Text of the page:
At the plate, left fielders typically have above average to excellent power. The primary exception would be the faster players who are in left due to their defensive deficiencies, but as a whole, corner outfielders are expected to hit for power.
To gain a broader idea, MLB teams received an average of 26.5 home runs from left fielders in 2019, the fourth-highest total by position.
Center Field in Baseball
Moving around the outfield, the next stop is center field. Center fielders are often considered the “quarterback” of the outfield. They have authority over the rest of the outfield, and with it, the responsibly of patrolling the largest amount of outfield grass.
Center fielders are in charge of roaming the expanse of grass between the two other outfielders. This includes both the right-center and left-center field alleys.
Additionally, in most stadiums, the deepest part of the ballpark is in center field, meaning that they have more area in front and behind them to cover.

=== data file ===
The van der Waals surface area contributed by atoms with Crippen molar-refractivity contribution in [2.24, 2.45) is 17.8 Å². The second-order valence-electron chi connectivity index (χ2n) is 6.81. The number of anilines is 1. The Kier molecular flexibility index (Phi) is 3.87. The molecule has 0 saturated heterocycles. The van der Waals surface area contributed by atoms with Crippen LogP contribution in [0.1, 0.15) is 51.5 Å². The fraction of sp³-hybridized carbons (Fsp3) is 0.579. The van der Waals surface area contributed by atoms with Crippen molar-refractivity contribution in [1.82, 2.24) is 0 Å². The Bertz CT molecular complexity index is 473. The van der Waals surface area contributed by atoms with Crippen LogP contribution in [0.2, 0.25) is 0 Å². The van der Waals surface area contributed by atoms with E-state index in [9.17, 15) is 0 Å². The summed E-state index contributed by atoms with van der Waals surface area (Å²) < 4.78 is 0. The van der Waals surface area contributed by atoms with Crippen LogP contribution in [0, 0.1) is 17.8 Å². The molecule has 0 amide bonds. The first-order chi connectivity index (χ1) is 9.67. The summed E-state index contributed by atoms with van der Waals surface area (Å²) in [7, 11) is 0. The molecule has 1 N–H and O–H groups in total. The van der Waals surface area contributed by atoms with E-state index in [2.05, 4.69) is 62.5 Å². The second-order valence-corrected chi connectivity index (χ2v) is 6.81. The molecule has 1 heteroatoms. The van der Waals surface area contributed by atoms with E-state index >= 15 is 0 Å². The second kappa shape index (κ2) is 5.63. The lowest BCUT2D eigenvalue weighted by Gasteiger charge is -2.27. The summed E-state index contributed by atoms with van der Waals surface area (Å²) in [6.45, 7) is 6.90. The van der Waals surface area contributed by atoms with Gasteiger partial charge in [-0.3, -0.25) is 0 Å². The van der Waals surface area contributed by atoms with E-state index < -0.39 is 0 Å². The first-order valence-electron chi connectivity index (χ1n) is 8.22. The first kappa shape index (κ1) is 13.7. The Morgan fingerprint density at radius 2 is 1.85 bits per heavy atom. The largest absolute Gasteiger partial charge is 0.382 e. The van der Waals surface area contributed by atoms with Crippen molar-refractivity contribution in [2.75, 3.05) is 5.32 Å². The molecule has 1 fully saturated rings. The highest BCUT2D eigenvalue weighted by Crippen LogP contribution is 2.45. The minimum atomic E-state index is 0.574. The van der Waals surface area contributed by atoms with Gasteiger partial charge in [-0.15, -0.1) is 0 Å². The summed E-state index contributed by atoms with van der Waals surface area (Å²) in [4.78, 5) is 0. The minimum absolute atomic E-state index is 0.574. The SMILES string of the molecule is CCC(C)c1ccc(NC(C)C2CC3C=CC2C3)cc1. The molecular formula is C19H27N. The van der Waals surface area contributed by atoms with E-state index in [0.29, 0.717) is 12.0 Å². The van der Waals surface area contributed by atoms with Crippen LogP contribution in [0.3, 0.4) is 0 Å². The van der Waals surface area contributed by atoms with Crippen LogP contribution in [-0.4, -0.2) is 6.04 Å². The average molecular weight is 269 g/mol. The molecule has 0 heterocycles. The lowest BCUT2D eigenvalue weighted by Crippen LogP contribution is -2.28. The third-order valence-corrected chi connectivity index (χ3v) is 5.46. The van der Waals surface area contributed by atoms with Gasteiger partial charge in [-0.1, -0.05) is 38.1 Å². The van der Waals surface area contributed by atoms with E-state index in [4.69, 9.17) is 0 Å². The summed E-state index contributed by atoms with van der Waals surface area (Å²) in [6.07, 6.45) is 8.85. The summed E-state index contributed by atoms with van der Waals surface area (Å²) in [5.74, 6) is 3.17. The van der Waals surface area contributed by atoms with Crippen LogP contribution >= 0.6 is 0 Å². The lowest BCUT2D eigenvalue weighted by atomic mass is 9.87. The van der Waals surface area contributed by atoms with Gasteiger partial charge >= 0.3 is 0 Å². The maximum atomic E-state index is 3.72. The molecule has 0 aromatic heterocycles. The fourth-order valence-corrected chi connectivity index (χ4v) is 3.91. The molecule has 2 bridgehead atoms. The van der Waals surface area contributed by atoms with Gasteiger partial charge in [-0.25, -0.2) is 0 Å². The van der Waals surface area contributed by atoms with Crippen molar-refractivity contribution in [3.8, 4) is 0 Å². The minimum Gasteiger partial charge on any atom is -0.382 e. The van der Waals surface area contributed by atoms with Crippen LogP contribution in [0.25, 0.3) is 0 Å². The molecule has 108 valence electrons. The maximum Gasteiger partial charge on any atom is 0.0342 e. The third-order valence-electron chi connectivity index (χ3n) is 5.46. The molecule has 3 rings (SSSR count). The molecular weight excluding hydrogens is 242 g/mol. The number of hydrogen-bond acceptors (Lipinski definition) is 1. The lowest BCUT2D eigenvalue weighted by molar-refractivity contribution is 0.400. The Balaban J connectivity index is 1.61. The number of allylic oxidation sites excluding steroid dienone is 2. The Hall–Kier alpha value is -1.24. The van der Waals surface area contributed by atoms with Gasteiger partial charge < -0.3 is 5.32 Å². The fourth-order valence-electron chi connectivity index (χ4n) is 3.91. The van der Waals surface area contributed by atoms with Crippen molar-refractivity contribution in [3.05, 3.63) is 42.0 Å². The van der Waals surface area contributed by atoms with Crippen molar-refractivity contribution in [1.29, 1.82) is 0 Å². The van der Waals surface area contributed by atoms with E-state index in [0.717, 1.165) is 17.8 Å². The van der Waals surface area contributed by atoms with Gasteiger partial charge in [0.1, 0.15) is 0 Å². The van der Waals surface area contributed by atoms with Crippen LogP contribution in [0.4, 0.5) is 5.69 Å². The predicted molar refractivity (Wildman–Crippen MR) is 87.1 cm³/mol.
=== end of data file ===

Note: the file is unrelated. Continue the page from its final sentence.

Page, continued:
On many teams, the center fielder is the fastest man on the team, or at least has the most range. Additionally, the increase in ground to cover makes a somewhat decent arm a requirement for playing center, hence why some players with sufficient speed but weak arms wind up in left field.
Speed is a premium, and because of that speed, center fielders will run down more fly balls than any other outfielder. Sure enough, according to Baseball-Reference, in 2019 centerfielders ran down 1,800 more balls than right fielders and 2,800 more than those in left.
Naturally, due to the demands of the position, as center fielders age, they typically move to a corner outfield spot.
Because speed and agility are the most important factor in center field, centerfielders tend to be among the smallest players in the game.
In 2018, MLB centerfielders weighed roughly 195 pounds on average, according to a study by Fanatics, the third-lightest position group in baseball only behind shortstops and second basemen.
Consequently, MLB centerfielders had the second-lowest batting average and third-lowest slugging percentage of any position group; the average team also got roughly 23 homers from the position in 2019.
When comparing offensive statistics between each position, we’re excluding pitchers and designated hitters.
Also notable, in an era where stolen bases have continued to decline, centerfielders led the MLB in steals by a wide margin, as nearly a quarter of stolen bases in 2019 came from centerfielders.
Right Field in Baseball